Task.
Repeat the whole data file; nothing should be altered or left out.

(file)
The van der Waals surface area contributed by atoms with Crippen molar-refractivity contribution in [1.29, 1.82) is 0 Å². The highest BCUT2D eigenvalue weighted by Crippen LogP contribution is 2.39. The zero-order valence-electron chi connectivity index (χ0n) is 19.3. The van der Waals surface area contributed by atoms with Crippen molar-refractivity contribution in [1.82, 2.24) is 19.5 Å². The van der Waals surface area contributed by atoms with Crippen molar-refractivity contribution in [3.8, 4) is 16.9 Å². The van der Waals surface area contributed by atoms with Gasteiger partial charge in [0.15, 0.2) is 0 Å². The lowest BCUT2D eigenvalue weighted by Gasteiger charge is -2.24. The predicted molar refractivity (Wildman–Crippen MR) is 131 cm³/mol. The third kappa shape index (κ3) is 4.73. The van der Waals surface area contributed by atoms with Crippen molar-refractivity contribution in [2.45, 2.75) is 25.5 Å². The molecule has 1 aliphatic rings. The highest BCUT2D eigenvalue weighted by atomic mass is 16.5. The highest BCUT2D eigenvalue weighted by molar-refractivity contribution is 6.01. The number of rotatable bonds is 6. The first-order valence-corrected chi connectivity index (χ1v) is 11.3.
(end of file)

The van der Waals surface area contributed by atoms with Crippen molar-refractivity contribution in [1.29, 1.82) is 0 Å². The highest BCUT2D eigenvalue weighted by Crippen LogP contribution is 2.39. The zero-order valence-electron chi connectivity index (χ0n) is 19.3. The van der Waals surface area contributed by atoms with Crippen molar-refractivity contribution in [1.82, 2.24) is 19.5 Å². The van der Waals surface area contributed by atoms with Crippen molar-refractivity contribution in [3.8, 4) is 16.9 Å². The van der Waals surface area contributed by atoms with Gasteiger partial charge in [0.15, 0.2) is 0 Å². The lowest BCUT2D eigenvalue weighted by Gasteiger charge is -2.24. The predicted molar refractivity (Wildman–Crippen MR) is 131 cm³/mol. The third kappa shape index (κ3) is 4.73. The van der Waals surface area contributed by atoms with Crippen molar-refractivity contribution in [2.45, 2.75) is 25.5 Å². The molecule has 1 aliphatic rings. The highest BCUT2D eigenvalue weighted by atomic mass is 16.5. The highest BCUT2D eigenvalue weighted by molar-refractivity contribution is 6.01. The number of rotatable bonds is 6. The first-order valence-corrected chi connectivity index (χ1v) is 11.3.